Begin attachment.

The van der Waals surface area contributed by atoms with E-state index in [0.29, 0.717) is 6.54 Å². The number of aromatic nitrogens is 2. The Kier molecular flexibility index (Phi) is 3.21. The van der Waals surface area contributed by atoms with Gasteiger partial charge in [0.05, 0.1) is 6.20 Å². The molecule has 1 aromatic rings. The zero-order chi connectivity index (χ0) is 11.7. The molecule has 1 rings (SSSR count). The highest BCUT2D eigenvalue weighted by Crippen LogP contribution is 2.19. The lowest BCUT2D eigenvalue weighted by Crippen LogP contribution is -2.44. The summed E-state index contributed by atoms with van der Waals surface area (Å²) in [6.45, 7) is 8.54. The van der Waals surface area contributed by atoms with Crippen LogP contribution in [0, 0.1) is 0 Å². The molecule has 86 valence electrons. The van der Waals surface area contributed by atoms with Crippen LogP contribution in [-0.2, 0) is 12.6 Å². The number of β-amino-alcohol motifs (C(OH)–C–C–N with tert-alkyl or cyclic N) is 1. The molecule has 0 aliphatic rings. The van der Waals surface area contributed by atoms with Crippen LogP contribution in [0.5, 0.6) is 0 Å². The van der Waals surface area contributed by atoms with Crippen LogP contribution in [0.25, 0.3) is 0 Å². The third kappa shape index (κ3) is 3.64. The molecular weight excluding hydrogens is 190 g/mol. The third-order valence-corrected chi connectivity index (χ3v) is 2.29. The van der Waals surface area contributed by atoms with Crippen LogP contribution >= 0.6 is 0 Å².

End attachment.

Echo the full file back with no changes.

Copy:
The van der Waals surface area contributed by atoms with E-state index in [0.29, 0.717) is 6.54 Å². The number of aromatic nitrogens is 2. The Kier molecular flexibility index (Phi) is 3.21. The van der Waals surface area contributed by atoms with Gasteiger partial charge in [0.05, 0.1) is 6.20 Å². The molecule has 1 aromatic rings. The zero-order chi connectivity index (χ0) is 11.7. The molecule has 1 rings (SSSR count). The highest BCUT2D eigenvalue weighted by Crippen LogP contribution is 2.19. The lowest BCUT2D eigenvalue weighted by Crippen LogP contribution is -2.44. The summed E-state index contributed by atoms with van der Waals surface area (Å²) in [6.45, 7) is 8.54. The van der Waals surface area contributed by atoms with Crippen LogP contribution in [0, 0.1) is 0 Å². The molecule has 86 valence electrons. The van der Waals surface area contributed by atoms with Crippen LogP contribution in [-0.2, 0) is 12.6 Å². The number of β-amino-alcohol motifs (C(OH)–C–C–N with tert-alkyl or cyclic N) is 1. The molecule has 0 aliphatic rings. The van der Waals surface area contributed by atoms with Crippen LogP contribution in [0.5, 0.6) is 0 Å². The van der Waals surface area contributed by atoms with Crippen LogP contribution in [0.25, 0.3) is 0 Å². The third kappa shape index (κ3) is 3.64. The molecular weight excluding hydrogens is 190 g/mol. The third-order valence-corrected chi connectivity index (χ3v) is 2.29. The van der Waals surface area contributed by atoms with Crippen LogP contribution >= 0.6 is 0 Å².